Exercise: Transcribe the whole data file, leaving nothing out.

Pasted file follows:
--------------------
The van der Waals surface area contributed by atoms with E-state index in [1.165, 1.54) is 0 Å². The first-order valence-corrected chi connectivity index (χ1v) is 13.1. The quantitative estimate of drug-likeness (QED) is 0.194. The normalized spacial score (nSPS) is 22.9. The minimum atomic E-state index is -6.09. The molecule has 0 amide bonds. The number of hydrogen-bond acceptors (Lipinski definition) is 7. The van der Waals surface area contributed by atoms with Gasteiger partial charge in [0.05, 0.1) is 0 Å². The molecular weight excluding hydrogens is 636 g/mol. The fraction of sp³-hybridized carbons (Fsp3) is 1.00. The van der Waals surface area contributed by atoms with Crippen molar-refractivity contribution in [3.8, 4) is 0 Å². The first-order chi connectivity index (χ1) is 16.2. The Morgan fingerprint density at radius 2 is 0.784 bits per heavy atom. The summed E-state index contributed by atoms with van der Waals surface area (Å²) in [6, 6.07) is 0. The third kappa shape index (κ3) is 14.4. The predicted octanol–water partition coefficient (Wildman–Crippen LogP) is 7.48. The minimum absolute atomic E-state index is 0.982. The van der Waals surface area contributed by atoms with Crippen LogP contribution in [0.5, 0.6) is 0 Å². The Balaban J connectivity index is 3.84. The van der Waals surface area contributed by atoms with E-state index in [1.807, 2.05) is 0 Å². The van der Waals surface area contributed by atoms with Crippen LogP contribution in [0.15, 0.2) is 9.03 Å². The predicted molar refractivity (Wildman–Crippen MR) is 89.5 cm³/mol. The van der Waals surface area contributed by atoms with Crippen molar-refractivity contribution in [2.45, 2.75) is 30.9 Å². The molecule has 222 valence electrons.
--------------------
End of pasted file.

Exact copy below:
The van der Waals surface area contributed by atoms with E-state index in [1.165, 1.54) is 0 Å². The first-order valence-corrected chi connectivity index (χ1v) is 13.1. The quantitative estimate of drug-likeness (QED) is 0.194. The normalized spacial score (nSPS) is 22.9. The minimum atomic E-state index is -6.09. The molecule has 0 amide bonds. The number of hydrogen-bond acceptors (Lipinski definition) is 7. The van der Waals surface area contributed by atoms with Gasteiger partial charge in [0.05, 0.1) is 0 Å². The molecular weight excluding hydrogens is 636 g/mol. The fraction of sp³-hybridized carbons (Fsp3) is 1.00. The van der Waals surface area contributed by atoms with Crippen molar-refractivity contribution in [3.8, 4) is 0 Å². The first-order chi connectivity index (χ1) is 16.2. The Morgan fingerprint density at radius 2 is 0.784 bits per heavy atom. The summed E-state index contributed by atoms with van der Waals surface area (Å²) in [6, 6.07) is 0. The third kappa shape index (κ3) is 14.4. The predicted octanol–water partition coefficient (Wildman–Crippen LogP) is 7.48. The minimum absolute atomic E-state index is 0.982. The van der Waals surface area contributed by atoms with Crippen LogP contribution in [0.5, 0.6) is 0 Å². The Balaban J connectivity index is 3.84. The van der Waals surface area contributed by atoms with E-state index in [1.807, 2.05) is 0 Å². The van der Waals surface area contributed by atoms with Crippen LogP contribution in [0.15, 0.2) is 9.03 Å². The predicted molar refractivity (Wildman–Crippen MR) is 89.5 cm³/mol. The van der Waals surface area contributed by atoms with Crippen molar-refractivity contribution in [2.45, 2.75) is 30.9 Å². The molecule has 222 valence electrons.